Available at: http://digitalcommons.calpoly.edu/theses/1515
Date of Award
MS in Aerospace Engineering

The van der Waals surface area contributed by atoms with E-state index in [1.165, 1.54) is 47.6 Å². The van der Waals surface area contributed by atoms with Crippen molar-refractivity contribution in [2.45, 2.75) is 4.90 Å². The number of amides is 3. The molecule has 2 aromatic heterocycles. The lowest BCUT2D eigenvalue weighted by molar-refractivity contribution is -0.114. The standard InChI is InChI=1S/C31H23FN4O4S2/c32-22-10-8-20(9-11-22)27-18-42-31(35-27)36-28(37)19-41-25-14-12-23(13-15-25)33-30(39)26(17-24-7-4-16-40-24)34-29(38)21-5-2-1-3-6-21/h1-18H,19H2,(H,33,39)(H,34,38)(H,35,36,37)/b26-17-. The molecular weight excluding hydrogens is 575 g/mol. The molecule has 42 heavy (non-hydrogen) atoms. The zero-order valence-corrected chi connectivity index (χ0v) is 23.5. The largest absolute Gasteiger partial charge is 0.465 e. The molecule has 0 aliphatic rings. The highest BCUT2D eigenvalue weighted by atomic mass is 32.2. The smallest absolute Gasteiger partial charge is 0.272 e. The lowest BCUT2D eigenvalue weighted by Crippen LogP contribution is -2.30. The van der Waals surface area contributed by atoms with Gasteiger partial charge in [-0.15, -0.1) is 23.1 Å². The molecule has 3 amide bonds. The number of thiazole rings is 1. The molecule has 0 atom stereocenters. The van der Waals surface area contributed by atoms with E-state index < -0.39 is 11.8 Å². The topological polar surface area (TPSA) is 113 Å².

Inductive Monitoring Systems (IMS) are the newest form of health monitoring available to the aerospace industry. IMS is a program that builds a knowledge base of nominal state vectors from a nominal data set using data mining techniques. The nominal knowledge base is then used to monitor new data vectors for off-nominal conditions within the system. IMS is designed to replace the current health monitoring process, referred to as model-based reasoning, by automating the process of classifying healthy states and anomaly detection. An IMS prototype was designed and implemented in MATLAB. A verification analysis then determined if the IMS program could connect to a CubeSat in a testing environment and could successfully monitor all sensors on board the CubeSat before in-flight use. This program consisted of two main algorithms, one for learning and one for monitoring. The learning algorithm creates the nominal knowledge bases and was developed using three data mining algorithms: the gap statistic method to find the optimal number of clusters, the K-means++ algorithm to initialize the centroids, and the K-means algorithm to partition the data vectors into the appropriate clusters. The monitoring algorithm employed the nearest neighbor searching algorithm to find the closest cluster and compared the new data vector with the closest cluster. The clusters found were used to establish the knowledge bases. Any data vector within the boundaries of the clusters was deemed nominal and any data vector outside the boundaries was deemed off-nominal. The learning and monitoring algorithms were then adapted to handle the data format used on a CubeSat and to monitor the data in real time. The developed algorithms were then integrated into a MATLAB GUI for ease of use. The learning and monitoring algorithms were verified with a 2-dimensional data set to ensure that they performed as expected. The final IMS CubeSat prototype was verified using 56-dimensional emulated data packages. Both verification methods confirmed that the IMS ground- based prototype was able to successfully identify all off-nominal conditions induced into the system.